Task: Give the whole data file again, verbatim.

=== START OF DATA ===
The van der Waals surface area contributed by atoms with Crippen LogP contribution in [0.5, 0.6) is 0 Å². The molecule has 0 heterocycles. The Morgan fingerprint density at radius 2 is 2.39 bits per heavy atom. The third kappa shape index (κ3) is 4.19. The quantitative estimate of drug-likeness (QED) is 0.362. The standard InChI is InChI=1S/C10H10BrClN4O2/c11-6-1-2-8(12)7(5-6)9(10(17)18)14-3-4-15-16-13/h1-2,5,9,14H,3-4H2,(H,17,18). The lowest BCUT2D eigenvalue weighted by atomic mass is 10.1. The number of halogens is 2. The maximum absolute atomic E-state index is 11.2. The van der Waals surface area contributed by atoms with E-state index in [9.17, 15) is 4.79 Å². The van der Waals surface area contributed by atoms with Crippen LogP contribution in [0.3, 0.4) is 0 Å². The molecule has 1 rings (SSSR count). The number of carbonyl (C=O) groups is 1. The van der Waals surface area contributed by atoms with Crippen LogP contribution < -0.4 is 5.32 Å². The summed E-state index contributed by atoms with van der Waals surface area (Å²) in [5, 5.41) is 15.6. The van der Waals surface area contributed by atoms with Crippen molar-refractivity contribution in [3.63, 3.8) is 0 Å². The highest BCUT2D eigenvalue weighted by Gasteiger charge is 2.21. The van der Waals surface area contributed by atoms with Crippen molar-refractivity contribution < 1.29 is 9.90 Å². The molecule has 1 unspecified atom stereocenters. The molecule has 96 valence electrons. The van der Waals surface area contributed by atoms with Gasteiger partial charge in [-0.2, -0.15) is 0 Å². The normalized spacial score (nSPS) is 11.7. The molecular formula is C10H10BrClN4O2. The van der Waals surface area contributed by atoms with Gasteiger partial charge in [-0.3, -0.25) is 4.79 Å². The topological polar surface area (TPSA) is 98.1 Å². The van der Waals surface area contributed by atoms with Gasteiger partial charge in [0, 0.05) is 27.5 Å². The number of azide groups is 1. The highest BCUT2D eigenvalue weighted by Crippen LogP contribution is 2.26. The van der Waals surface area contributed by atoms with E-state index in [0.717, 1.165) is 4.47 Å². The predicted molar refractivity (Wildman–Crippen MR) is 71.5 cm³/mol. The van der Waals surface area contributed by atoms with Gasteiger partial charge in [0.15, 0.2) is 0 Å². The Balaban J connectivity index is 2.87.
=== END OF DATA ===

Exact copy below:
The van der Waals surface area contributed by atoms with Crippen LogP contribution in [0.5, 0.6) is 0 Å². The molecule has 0 heterocycles. The Morgan fingerprint density at radius 2 is 2.39 bits per heavy atom. The third kappa shape index (κ3) is 4.19. The quantitative estimate of drug-likeness (QED) is 0.362. The standard InChI is InChI=1S/C10H10BrClN4O2/c11-6-1-2-8(12)7(5-6)9(10(17)18)14-3-4-15-16-13/h1-2,5,9,14H,3-4H2,(H,17,18). The lowest BCUT2D eigenvalue weighted by atomic mass is 10.1. The number of halogens is 2. The maximum absolute atomic E-state index is 11.2. The van der Waals surface area contributed by atoms with E-state index in [9.17, 15) is 4.79 Å². The van der Waals surface area contributed by atoms with Crippen LogP contribution in [0.3, 0.4) is 0 Å². The molecule has 1 rings (SSSR count). The number of carbonyl (C=O) groups is 1. The van der Waals surface area contributed by atoms with Crippen LogP contribution < -0.4 is 5.32 Å². The summed E-state index contributed by atoms with van der Waals surface area (Å²) in [5, 5.41) is 15.6. The van der Waals surface area contributed by atoms with Crippen molar-refractivity contribution in [3.63, 3.8) is 0 Å². The highest BCUT2D eigenvalue weighted by Gasteiger charge is 2.21. The van der Waals surface area contributed by atoms with Crippen molar-refractivity contribution < 1.29 is 9.90 Å². The molecule has 1 unspecified atom stereocenters. The molecule has 96 valence electrons. The van der Waals surface area contributed by atoms with Gasteiger partial charge in [-0.2, -0.15) is 0 Å². The normalized spacial score (nSPS) is 11.7. The molecular formula is C10H10BrClN4O2. The van der Waals surface area contributed by atoms with Gasteiger partial charge in [-0.3, -0.25) is 4.79 Å². The topological polar surface area (TPSA) is 98.1 Å². The van der Waals surface area contributed by atoms with Gasteiger partial charge in [0, 0.05) is 27.5 Å². The number of azide groups is 1. The highest BCUT2D eigenvalue weighted by Crippen LogP contribution is 2.26. The van der Waals surface area contributed by atoms with E-state index in [0.717, 1.165) is 4.47 Å². The predicted molar refractivity (Wildman–Crippen MR) is 71.5 cm³/mol. The van der Waals surface area contributed by atoms with Gasteiger partial charge in [0.15, 0.2) is 0 Å². The Balaban J connectivity index is 2.87.